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Virus Res. 2009 May;141(2):247-57. doi: 10.1016/j.virusres.2008.10.021. Epub 2009 Jan 31.

The effect of host structure on the distribution and abundance of the island sugarcane planthopper, Eumetopina flavipes Muir, vector of Ramu stunt disease of sugarcane.

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  • 1School of Marine and Tropical Biology, James Cook University, Cairns, Queensland, Australia. kylie.anderson1@jcu.edu.au

Abstract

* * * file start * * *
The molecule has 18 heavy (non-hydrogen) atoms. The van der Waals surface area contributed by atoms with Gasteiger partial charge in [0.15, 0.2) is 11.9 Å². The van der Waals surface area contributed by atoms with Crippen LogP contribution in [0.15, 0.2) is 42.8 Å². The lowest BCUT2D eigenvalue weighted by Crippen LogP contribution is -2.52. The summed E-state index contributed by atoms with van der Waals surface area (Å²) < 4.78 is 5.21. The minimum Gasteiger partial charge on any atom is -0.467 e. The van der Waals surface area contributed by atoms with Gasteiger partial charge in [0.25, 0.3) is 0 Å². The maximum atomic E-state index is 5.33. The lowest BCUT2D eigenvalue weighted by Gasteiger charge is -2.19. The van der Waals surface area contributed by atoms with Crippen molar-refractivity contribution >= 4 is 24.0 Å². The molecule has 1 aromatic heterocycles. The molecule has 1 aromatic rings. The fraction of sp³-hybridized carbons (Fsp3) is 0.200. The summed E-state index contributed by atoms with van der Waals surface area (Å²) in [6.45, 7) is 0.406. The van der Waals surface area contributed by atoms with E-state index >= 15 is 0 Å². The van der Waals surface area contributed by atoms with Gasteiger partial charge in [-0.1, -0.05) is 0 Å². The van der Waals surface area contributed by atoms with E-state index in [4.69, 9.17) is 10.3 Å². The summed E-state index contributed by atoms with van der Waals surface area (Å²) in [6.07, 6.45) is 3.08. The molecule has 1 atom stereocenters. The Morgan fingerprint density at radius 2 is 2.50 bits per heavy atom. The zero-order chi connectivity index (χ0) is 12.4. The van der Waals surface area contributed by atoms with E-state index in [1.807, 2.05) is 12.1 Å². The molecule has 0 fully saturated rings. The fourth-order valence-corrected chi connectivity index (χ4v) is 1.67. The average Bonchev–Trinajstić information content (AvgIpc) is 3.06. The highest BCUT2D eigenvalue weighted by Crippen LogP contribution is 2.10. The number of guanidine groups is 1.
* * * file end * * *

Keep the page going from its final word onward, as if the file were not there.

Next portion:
The island sugarcane planthopper, Eumetopina flavipes Muir, is the only known vector for Ramu stunt disease of sugarcane. This study examined the relationship between host plant distribution and abundance, and E. flavipes distribution, abundance and levels of population connectivity in Papua New Guinea (PNG), the Torres Strait (TS) and northern peninsula area (NPA) of Australia, as a first step in establishing E. flavipes invasion potential through the TS/NPA. Results show that E. flavipes utilises a wide range of Saccharum host species in PNG and that the occupation rates and abundances differed significantly among host types. For hosts in common, the proportion of plants occupied in PNG was significantly greater than in TS/NPA. This is likely the result of greater overall host density and connectivity in PNG. E. flavipes abundance per plant did not differ significantly between the two regions suggesting a possible plant-specific abundance and/or dispersal threshold independent of location. Whilst E. flavipes presence and persistence was highly variable at some TS/NPA locations, large and stable infestations occurred down the western edge of the TS archipelago. These populations appear to link PNG to the NPA and offer a potential incursion route for Ramu stunt disease. The stability of these populations appears to be associated with the availability and persistence of host material, which in turn is significantly affected by variation in cultivation practices. In the TS/NPA, implementation of pre-emptive management of E. flavipes via cultivation techniques, such as simultaneous tip-pruning, may be an effective means of control for the pest, and would be simpler and preferable to the direct management of Ramu stunt disease should it be detected in the TS/NPA.

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